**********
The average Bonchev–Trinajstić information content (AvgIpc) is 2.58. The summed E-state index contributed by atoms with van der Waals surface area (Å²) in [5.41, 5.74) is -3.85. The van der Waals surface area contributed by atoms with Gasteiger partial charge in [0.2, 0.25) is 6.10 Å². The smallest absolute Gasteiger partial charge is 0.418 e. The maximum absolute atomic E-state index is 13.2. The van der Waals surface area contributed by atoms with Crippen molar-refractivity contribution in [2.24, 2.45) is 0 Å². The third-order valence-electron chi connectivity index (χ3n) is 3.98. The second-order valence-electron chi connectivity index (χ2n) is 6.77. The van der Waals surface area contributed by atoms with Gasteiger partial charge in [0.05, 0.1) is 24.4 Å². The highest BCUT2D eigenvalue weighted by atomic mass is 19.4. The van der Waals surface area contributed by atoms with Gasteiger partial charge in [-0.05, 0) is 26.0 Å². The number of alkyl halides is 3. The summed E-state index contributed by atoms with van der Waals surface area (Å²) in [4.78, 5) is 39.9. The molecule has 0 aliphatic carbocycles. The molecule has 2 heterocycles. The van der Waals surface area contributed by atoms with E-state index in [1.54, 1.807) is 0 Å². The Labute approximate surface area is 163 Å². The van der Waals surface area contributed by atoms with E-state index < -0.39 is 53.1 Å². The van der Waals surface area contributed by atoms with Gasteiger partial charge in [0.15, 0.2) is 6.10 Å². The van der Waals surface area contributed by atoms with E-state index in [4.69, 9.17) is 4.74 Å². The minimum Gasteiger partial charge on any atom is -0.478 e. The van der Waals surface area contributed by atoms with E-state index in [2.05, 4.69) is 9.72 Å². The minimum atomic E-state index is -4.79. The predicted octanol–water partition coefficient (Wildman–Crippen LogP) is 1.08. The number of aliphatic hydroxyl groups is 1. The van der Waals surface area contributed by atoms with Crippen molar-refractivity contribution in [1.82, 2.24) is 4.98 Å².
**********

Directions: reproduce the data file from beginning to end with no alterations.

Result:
The average Bonchev–Trinajstić information content (AvgIpc) is 2.58. The summed E-state index contributed by atoms with van der Waals surface area (Å²) in [5.41, 5.74) is -3.85. The van der Waals surface area contributed by atoms with Gasteiger partial charge in [0.2, 0.25) is 6.10 Å². The smallest absolute Gasteiger partial charge is 0.418 e. The maximum absolute atomic E-state index is 13.2. The van der Waals surface area contributed by atoms with Crippen molar-refractivity contribution in [2.24, 2.45) is 0 Å². The third-order valence-electron chi connectivity index (χ3n) is 3.98. The second-order valence-electron chi connectivity index (χ2n) is 6.77. The van der Waals surface area contributed by atoms with Gasteiger partial charge in [0.05, 0.1) is 24.4 Å². The highest BCUT2D eigenvalue weighted by atomic mass is 19.4. The van der Waals surface area contributed by atoms with Gasteiger partial charge in [-0.05, 0) is 26.0 Å². The number of alkyl halides is 3. The summed E-state index contributed by atoms with van der Waals surface area (Å²) in [4.78, 5) is 39.9. The molecule has 0 aliphatic carbocycles. The molecule has 2 heterocycles. The van der Waals surface area contributed by atoms with E-state index in [1.54, 1.807) is 0 Å². The Labute approximate surface area is 163 Å². The van der Waals surface area contributed by atoms with E-state index < -0.39 is 53.1 Å². The van der Waals surface area contributed by atoms with Gasteiger partial charge in [0.15, 0.2) is 6.10 Å². The van der Waals surface area contributed by atoms with E-state index in [4.69, 9.17) is 4.74 Å². The minimum Gasteiger partial charge on any atom is -0.478 e. The van der Waals surface area contributed by atoms with E-state index in [2.05, 4.69) is 9.72 Å². The minimum atomic E-state index is -4.79. The predicted octanol–water partition coefficient (Wildman–Crippen LogP) is 1.08. The number of aliphatic hydroxyl groups is 1. The van der Waals surface area contributed by atoms with Crippen molar-refractivity contribution in [1.82, 2.24) is 4.98 Å².